Pan-Arabism loses ground in religious divide
4 June 2013
Secularism in the Middle East is dying, if not already dead. One of the by-products of the Arab Spring, intended or not, has been an increasing tendency to downplay a sense of inclusive nationalism in favour of a much narrower set of criteria in defining interests.
In the Arab world, religious identity is fast becoming the most important and yet most divisive question for societies.
Sectarianism is now a more defining characteristic than ethnicity or tribal affiliation, and each of them is more powerful than nationality. This is a dangerous development, given that economic drivers dividing societies into ``them'' and ``us'' can be overcome by sound policy prescriptions and good governance.
Religious divides are much more entrenched, and defy easy ways of overcoming them. In the Middle East such divides are the result of historical political anomalies as well as the struggle for regional influence by states whose religious identity has always been at their core.
There are tensions involving claims of persecution of Coptic Christians in Egypt by the majority Sunni Muslim population, disproportionate parliamentary representation by the Christian minority in Lebanon, a centralisation of Shia power in Iraq at the expense of the previously dominant Sunnis and the unwillingness by the Sunni monarchy to undertake any meaningful political reforms that would empower the Shia majority in Bahrain.
The tendency to identify oneself, or to be identified by fellow countrymen by religion is one of the reasons why a spirit of nationalism has found shallow roots in the contemporary Middle East.
Apportioning political power along confessional lines and reserving seats for religious minorities may on the surface appeal as a means of guaranteeing minority interests, but it does little for the fostering of secular nationalism. In Muslim majority states it conjures up notions of the dhimmi, a protected status for religious minorities in lands conquered during the early Islamic period. But this status never guaranteed equality, merely protection.
This mindset is reflected in Iran's parliament, where seats are reserved for Christians, Jews and Zoroastrians. When I spoke to people in the region about future governance models for a post-Assad Syria there was a near universal belief that minorities' rights could be met by reserving seats for them in parliament.
At the same time there was no acknowledgment that, by making their political representation contingent on their religious identity they were relegating national identity to a secondary consideration. It was felt that political representation that merely reflected geographic localities or political orientation would disadvantage religious minorities as they could not garner sufficient support to enter parliament. Yet truly modern societies can never make political participation and representation contingent on religion.
Today, supporters of secularism and liberalism who see a society built on rights and freedoms that are enshrined in constitutional rule and protected by the state regardless of, rather than dependent on, creed are being sidelined by those who prioritise ordering society above addressing the economy, or by making sure that religious identity is central to acceptance or the exercise of authority.
The political opposition to President Bashar al-Assad's minority regime was headed by the Sunni cleric and former imam of the Umayyad mosque in Damascus, Moaz al-Khatib. He was replaced by George Sabra, who is commonly referred to as the Christian George Sabra.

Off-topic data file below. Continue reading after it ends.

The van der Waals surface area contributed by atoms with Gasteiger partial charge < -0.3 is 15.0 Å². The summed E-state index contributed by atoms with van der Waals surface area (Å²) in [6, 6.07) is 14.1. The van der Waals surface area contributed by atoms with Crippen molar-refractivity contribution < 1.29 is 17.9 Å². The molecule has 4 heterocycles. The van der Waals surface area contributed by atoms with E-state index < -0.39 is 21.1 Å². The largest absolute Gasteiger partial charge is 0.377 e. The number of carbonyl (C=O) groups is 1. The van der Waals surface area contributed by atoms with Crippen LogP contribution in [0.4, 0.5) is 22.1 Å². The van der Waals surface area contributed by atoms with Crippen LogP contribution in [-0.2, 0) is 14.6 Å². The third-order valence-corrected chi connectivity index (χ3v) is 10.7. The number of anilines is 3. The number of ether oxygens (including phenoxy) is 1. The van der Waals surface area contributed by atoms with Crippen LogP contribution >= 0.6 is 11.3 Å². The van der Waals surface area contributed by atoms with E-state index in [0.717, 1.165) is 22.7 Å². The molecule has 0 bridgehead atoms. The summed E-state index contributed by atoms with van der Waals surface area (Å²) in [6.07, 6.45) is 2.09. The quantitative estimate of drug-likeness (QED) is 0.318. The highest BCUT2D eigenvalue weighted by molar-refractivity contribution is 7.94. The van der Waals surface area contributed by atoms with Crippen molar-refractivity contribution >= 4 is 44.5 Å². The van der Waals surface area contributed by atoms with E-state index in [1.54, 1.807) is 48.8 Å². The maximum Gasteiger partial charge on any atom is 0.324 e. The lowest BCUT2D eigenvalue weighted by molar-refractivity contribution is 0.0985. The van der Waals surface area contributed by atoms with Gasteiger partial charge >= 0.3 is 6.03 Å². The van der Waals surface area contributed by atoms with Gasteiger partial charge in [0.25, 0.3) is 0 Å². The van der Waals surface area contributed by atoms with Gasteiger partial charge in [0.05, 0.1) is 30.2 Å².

Neither person's nationalist credentials, in particular Sabra's secular leftist background are important. Khatib's religious credentials were seen as an effective counter against the powerful armed Islamist groups among the opposition, while Sabra's Christianity is meant to appeal to religious minorities inside Syria and counter Western claims that the opposition is not sufficiently religiously diverse. Hezbollah, the muscular arm of long-repressed Shi'ism, has entered the fray in Syria, ostensibly to protect itself from the takfiris among the Syrian opposition, but in reality to support its own and Iran's strategic interests, which the continued presence of an Alawite-dominated Syria represents.
It appears that the days of the Arab secularists are gone. There is no longer a contest of ideas in the Arab world, only a contest about whom God does and doesn't favour. Today the dominant narrative is one of religion, which in turn is largely a reprisal of the centuries-old contest between the two main branches of Islam.
Religion masks a rather more prosaic battle for political influence between Shia Iran and Sunni states led by Saudi Arabia. Arab nationalism that sought to unite a people based on their ethnic and geographic identity rather than their religion, and leftist groups that sought a fairer distribution of state resources have had their day.
To understand how religion has robbed the region of its unifying political themes one needs to look no further than the Palestinian nationalist movement, a secular grouping that ignored religious affiliation in its early days.
Nowadays, the Muslim Brotherhood that inspired Hamas's Islamist persuasion, and Iran that nurtured its religious character have fatally riven an already divided Palestine. The despair of the original Palestinian nationalists at what religion has done to Arab inclusivity was summed up by the famous Palestinian poet and activist Mahmoud Darwish near the end of his life when he famously noted of Hamas's triumph in Gaza that "We have woken from a coma to see a monocoloured flag (of Hamas) do away with the four-colour flag (of Palestine)'".
Rodger Shanahan is a non-resident fellow at the Lowy Institute for International Policy.